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King of the Cul-De-Sac review: For your inner child

We’ve covered a handful of interactive novels on Sidegamer before, but what about interactive comic books? Well, that’s something a little different.

King of the Cul-de-Sac, by Matthew Vimislik is an appealing graphic-novel style game that’s all about earning your way to the top of the food chain as a kid on summer vacation. Without classes and homework to drag you down, you’re free to enjoy life to the fullest. For the kids in this game, that doesn’t mean spending every waking hour on Fortnight.

King of the Cul-De-Sac appeals to those of us who remember spending vacations away from school in the great outdoors, coming up with adventures for ourselves and our friends. The only limit was our imagination, and that led to some pretty great memories – at least for me.

Harnessing the untapped wonder of youth, King of the Cul-De-Sac uses animation, music, and challenges to immerse you in a colorful adventure. There are even 6 different endings to discover (plus a secret seventh ending).

Let’s dive in.

It’s Time To Earn Your Crown

Your protagonist in King of the Cul-De-Sac is Karah, an adventurous girl who just happens to be the little sister of the previous “King”. Karah’s brother held his turf for a while, but he’s heading away for school, and that means it’s her turn to wear the crown – if she can prove herself, that is.

Of course, you’re not the only person who wants to earn the right to rule your little corner of the world. To take your chance, you’ll need to make your way through various chapters where you learn more about what it means to be King of the Cul-De-Sac.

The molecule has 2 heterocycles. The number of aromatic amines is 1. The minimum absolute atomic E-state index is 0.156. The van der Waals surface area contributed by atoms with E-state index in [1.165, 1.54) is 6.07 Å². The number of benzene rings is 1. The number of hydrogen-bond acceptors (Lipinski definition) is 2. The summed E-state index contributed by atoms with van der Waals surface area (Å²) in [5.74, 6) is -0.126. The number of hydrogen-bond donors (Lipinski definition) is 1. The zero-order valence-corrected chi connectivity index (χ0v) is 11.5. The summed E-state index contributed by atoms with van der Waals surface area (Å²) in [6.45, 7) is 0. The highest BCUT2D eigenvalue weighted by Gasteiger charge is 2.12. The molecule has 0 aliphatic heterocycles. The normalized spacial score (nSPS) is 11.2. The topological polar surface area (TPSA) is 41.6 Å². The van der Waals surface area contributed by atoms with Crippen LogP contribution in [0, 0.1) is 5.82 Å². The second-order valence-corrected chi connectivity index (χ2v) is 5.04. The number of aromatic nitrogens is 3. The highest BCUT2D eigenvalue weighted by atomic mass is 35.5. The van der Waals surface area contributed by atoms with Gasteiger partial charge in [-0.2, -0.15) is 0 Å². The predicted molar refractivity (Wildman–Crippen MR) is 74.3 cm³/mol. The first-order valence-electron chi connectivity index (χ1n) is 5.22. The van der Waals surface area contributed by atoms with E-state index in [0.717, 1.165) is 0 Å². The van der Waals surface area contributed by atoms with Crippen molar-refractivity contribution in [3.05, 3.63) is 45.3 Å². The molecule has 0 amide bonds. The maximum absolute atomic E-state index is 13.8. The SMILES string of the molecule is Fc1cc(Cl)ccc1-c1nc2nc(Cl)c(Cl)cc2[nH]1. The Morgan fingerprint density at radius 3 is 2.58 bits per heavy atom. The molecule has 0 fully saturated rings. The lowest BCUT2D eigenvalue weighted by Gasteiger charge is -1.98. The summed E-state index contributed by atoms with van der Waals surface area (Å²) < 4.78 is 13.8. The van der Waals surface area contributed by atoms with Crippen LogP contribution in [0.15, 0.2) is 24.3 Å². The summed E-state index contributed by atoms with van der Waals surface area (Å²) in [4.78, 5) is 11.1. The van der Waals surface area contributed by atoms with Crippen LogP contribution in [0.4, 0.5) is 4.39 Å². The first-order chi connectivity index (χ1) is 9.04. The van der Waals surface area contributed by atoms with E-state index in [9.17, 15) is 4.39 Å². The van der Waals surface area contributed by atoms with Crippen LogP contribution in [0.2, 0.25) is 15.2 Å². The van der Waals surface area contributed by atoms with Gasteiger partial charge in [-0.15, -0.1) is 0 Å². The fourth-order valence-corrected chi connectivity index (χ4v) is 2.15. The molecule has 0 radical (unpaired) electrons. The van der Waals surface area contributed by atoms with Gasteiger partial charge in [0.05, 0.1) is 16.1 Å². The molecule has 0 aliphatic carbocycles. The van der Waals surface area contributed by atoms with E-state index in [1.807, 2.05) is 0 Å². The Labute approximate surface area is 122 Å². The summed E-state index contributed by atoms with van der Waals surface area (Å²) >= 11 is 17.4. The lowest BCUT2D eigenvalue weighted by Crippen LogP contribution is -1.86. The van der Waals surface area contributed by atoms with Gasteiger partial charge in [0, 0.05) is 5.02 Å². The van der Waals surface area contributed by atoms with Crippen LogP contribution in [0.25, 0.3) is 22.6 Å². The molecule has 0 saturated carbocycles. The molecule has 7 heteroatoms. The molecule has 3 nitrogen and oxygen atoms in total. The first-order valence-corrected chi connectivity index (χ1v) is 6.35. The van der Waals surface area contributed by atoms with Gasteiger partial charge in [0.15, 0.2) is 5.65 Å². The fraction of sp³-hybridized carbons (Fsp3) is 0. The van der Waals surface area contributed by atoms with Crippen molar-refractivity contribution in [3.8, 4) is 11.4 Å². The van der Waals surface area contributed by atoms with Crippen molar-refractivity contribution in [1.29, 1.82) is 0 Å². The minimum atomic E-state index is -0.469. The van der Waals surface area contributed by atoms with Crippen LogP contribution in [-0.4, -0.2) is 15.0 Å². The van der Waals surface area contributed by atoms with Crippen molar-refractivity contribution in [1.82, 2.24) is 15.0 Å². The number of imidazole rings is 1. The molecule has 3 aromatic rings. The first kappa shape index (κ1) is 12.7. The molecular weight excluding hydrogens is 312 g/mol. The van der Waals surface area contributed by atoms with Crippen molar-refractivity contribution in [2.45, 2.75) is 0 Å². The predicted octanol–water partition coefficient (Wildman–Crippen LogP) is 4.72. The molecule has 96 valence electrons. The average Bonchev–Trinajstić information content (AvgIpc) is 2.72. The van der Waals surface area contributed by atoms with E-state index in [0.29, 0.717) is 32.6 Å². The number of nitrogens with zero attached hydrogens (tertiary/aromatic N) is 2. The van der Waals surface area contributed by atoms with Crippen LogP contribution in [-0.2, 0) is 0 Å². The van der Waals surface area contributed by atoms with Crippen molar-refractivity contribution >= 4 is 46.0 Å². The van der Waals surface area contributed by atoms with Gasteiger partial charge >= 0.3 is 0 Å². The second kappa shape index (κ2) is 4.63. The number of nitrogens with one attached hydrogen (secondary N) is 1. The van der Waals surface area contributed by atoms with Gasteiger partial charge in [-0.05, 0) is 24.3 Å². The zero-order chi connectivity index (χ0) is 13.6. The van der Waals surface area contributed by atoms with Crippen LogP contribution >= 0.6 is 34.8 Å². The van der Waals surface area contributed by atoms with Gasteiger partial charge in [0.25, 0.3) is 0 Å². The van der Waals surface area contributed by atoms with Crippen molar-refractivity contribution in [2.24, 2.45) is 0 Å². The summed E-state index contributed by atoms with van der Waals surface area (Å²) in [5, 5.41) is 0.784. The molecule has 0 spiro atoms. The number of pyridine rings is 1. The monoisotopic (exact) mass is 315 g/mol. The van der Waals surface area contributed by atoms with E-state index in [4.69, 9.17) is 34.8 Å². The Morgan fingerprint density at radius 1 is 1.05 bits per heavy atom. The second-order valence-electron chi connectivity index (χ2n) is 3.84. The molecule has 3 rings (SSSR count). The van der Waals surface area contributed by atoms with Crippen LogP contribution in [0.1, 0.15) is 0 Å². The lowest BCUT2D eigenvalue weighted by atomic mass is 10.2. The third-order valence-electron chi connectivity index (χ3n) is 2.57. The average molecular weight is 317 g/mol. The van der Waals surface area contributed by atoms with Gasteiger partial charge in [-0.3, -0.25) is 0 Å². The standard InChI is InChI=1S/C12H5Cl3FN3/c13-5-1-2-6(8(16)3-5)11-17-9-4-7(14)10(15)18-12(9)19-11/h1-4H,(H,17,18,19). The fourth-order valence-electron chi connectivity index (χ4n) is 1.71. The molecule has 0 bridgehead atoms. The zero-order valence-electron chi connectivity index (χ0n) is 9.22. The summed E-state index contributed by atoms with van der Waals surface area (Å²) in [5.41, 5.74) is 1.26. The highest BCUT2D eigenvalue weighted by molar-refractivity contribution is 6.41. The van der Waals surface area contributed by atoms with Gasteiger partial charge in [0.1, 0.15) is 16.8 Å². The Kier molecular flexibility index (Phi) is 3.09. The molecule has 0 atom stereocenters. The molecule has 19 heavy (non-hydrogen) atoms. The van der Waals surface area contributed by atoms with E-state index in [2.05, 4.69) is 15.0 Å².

The whole game feels like you’re clicking through a comic book, with interactive stages in between. You click the right of the screen to advance the story, and click the left too go back. More than just a standard novel, however, this game allows you to make crucial decisions that will determine where you go next. On top of that, there are stages where you’ll have to tackle puzzles and fights too.

There are only around four boss battles in total, and these follow a pretty common turn-based RPG style. One thing I did appreciate about this game is how it goes beyond standard punching and kicking mechanisms for battles. For instance, there’s one fight where you have to trade insults with a boss and choose the wittiest comeback to defeat it.

The playful aspects of fights combined with the cartoonish graphics and vibrant text bubbles made me feel like I was involved in a really vivid choose-your-own-adventure magazine. Unlike many free-to-play games, you can really sense the heart that went into this title. Everything from the writing, to the characters themselves is wonderfully memorable.

The people you meet (including the bosses) are all unique in their own way. There are no repetitive scenes or endless fights just to level up. This is a quick and crisp experience that’s been packaged into a game that’s just the right size.

Rediscover Your Younger Self